(ii)   Section 322(f) states that no change may be made in a fixed rate of interest or other charges payable with respect to the outstanding balance of indebtedness or in the amount or due dates of required installment payments on closed-end credit unless there is a written consent of the customer at the time of the change except for an extension of any due date or an option granted by the institution to the customer to omit payments and except as may be otherwise provided in an agreement for an extension of credit which is not for personal, family or household purposes. This prohibition applies solely to closed-end credit. The payment schedule on a variable-rate closed-end loan for personal, family or household purposes may be modified in accordance with changes in the interest rate and a methodology disclosed in the loan documentation.

   (4)  Extensions of credit through intermediaries.

     (i)   In addition to the normal requirements of section 322, section 322(i) imposes specific requirements on closed end motor vehicle loans made through intermediaries. It does not restrict lenders from making other types of loans through intermediaries.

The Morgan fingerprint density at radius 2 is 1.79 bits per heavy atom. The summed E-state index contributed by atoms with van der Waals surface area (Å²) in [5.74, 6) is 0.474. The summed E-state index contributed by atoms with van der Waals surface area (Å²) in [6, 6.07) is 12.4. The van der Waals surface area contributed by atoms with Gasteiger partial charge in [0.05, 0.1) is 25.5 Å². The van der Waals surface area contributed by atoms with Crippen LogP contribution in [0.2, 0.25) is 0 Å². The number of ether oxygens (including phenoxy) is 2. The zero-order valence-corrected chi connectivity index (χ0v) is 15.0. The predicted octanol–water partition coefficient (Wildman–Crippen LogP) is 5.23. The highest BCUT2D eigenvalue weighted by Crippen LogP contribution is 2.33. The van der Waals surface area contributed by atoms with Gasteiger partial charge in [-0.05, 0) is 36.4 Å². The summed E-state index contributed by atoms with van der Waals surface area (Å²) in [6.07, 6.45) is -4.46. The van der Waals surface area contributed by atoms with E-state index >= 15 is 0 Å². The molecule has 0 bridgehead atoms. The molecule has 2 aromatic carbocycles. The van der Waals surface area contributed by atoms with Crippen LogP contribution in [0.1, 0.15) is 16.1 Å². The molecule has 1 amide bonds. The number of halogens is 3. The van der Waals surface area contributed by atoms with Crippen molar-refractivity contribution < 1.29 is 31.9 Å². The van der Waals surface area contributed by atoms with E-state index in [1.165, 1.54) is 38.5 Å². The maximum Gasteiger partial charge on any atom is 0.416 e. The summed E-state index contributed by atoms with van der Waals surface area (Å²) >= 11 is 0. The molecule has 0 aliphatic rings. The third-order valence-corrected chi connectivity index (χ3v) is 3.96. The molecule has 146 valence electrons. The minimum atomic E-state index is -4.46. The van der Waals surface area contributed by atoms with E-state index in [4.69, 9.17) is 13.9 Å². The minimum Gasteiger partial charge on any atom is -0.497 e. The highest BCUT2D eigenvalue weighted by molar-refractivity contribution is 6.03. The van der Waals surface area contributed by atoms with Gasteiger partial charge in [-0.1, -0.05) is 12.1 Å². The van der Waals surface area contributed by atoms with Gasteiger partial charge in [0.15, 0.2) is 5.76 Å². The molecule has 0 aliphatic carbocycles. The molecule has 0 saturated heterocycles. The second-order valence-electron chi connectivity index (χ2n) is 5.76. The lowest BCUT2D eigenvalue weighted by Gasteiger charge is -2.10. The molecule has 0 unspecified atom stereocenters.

(ii)   The SABCA does not preclude an institution licensed as a sales finance company from purchasing from a dealer an installment sale contract (when the contract finances a motor vehicle and other related goods or services) so long as the contract is pursuant to the Motor Vehicle Sales Finance Act. Essentially, an institution financing the purchase of goods or services through the seller may elect, at its option, to structure the credit extension as a direct loan under the SABCA (or any other applicable provision of law) or as the purchase of an installment sale contract under the Motor Vehicle Sales Finance Act (69 P. S. § §  601—637), Goods and Services Installment Sales Act or the Home Improvement Finance Act.

 (c)  Case law.

   (1)  In construing the language of a statute, there is a presumption that the drafters did not intend a result that is absurd, impossible of execution or unreasonable (1 Pa.C.S. §  1922) (relating to presumptions in ascertaining legislative intent). In interpreting statutes, Pennsylvania appellate courts have declined to construe ‘‘shall’’ as mandatory and ‘‘may’’ as discretionary. Commonwealth v. Ferguson, 514 Pa. Super. 84, 552 A.2d 1075, 1079 (1988). Rather, the courts will look to the intention of the Legislature: